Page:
Before I moved across the country, I told everyone I wasn't worried.

Well, that's not entirely true. I told them I wasn't worried about making friends, being homesick — being happy. 

What was I worried about? My job, finding an apartment — making enough money. 

I knew, that as soon as I felt good about my job and found a place to live — once I had my budget set and felt in control — then I would be happy, not scared — not worried. 

So, when did I feel good about my job? Day 3. When did I find a place to live? Day 20. 

When did I have my budget under control? Day 1. 

The fears I had, were the logistical, superficial ones. The ones for "survival." What I forgot, is to trust myself. 

I'm an extremely planned, conscientious, strategic person (like, I accidentally payed my rent twice and screwed myself over, conscientious). 

Why I thought I was moving somewhere without a good plan for survival in finances, career, and shelter, I do not know. 

I forgot to trust myself and my plans. 

But what I forgot the most, is the people I was leaving behind. 

I was worried about my job, finding apartment — making enough money. 

I "wasn't worried" about making friends, being homesick — being happy.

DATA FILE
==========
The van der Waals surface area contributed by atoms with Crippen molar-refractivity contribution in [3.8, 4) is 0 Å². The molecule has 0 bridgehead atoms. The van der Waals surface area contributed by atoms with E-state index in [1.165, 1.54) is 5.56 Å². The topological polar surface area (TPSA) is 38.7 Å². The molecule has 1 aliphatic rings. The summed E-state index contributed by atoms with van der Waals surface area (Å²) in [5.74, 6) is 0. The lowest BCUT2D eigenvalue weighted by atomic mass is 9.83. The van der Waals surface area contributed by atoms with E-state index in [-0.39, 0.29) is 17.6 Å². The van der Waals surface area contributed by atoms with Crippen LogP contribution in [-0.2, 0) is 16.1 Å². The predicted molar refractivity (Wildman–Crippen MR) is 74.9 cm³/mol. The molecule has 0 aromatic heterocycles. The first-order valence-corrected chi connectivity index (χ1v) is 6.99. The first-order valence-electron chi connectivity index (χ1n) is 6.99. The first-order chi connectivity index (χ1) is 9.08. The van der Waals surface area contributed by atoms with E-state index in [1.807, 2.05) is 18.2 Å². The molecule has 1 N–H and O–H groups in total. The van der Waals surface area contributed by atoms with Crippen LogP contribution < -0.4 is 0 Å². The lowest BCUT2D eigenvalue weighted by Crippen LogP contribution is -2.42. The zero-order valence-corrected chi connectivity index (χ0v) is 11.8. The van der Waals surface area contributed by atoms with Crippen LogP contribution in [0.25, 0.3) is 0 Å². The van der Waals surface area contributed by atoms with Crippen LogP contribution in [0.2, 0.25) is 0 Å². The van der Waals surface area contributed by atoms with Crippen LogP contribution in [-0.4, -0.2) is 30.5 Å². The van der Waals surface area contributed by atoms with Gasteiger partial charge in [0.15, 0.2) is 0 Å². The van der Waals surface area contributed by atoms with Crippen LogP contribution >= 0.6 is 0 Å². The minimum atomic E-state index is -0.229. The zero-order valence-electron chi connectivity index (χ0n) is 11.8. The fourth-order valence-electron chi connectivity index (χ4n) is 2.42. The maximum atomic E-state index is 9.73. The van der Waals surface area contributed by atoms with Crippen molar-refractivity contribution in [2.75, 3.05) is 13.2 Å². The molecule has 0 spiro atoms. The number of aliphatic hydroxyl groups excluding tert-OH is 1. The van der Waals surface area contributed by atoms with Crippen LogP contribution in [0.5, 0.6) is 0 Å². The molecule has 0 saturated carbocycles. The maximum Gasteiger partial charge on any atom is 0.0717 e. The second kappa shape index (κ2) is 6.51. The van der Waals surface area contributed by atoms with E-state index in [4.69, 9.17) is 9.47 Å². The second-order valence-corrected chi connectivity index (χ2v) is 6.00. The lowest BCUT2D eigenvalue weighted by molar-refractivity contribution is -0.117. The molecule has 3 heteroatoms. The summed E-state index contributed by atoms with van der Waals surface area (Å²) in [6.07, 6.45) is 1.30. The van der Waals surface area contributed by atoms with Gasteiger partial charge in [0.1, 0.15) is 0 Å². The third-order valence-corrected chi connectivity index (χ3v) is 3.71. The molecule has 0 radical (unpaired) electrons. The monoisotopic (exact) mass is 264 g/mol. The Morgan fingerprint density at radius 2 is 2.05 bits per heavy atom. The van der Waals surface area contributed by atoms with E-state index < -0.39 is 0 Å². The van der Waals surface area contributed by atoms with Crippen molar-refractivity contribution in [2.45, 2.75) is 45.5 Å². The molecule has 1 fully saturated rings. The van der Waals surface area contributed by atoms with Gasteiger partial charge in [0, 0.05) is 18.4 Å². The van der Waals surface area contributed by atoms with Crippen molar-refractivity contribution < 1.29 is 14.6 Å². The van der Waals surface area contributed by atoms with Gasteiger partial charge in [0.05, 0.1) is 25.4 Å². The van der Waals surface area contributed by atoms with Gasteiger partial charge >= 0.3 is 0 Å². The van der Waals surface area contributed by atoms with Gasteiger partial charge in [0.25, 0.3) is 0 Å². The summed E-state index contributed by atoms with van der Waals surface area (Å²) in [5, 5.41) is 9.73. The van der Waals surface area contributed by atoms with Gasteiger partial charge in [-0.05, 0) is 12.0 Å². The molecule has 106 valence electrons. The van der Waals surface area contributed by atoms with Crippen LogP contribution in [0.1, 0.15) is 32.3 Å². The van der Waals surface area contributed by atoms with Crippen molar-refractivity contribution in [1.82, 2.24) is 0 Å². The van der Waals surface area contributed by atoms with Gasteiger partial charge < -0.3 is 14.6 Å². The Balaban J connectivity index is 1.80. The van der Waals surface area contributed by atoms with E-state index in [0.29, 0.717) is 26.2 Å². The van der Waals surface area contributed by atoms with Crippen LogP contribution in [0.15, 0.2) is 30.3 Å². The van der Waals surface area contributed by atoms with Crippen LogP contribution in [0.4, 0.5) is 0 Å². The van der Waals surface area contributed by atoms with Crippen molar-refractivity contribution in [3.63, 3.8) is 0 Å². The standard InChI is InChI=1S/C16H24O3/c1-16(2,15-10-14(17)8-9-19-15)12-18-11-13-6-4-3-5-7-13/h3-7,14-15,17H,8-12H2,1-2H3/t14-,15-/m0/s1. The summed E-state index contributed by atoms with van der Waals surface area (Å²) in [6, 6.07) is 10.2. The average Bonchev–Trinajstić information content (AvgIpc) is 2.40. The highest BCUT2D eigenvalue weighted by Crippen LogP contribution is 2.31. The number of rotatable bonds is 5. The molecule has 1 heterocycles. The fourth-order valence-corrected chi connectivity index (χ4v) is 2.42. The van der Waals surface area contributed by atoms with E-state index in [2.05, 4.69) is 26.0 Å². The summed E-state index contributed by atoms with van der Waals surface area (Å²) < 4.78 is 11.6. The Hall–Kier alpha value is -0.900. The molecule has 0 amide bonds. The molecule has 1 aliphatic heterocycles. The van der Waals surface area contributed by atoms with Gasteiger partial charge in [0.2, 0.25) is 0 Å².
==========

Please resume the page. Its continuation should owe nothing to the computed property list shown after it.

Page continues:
I was wrong. 

I always had the tools to do well in my career, handle my finances and the necessities of life — but what I forgot was how hard this was going to be personally. 

Leaving what you've known for 25 years — leaving a coast, a way of living, a certain type of air. Leaving the loved ones you had, the 30+ people that showed up to brunch to say goodbye, the people that sent you Christmas cards and continued to check-in. 

I forgot how hard that would be. 

It's lonely, moving. It's tough, finding your way in a new place. It's hard, moving somewhere and not being certain it's where you belong. 

It's tough — but it's worth it. 

Because these lessons, they're priceless. These lessons, I needed to live them. 

What matters in life? 

The people. 

Loved ones.

Your home. 

Anastasia Warren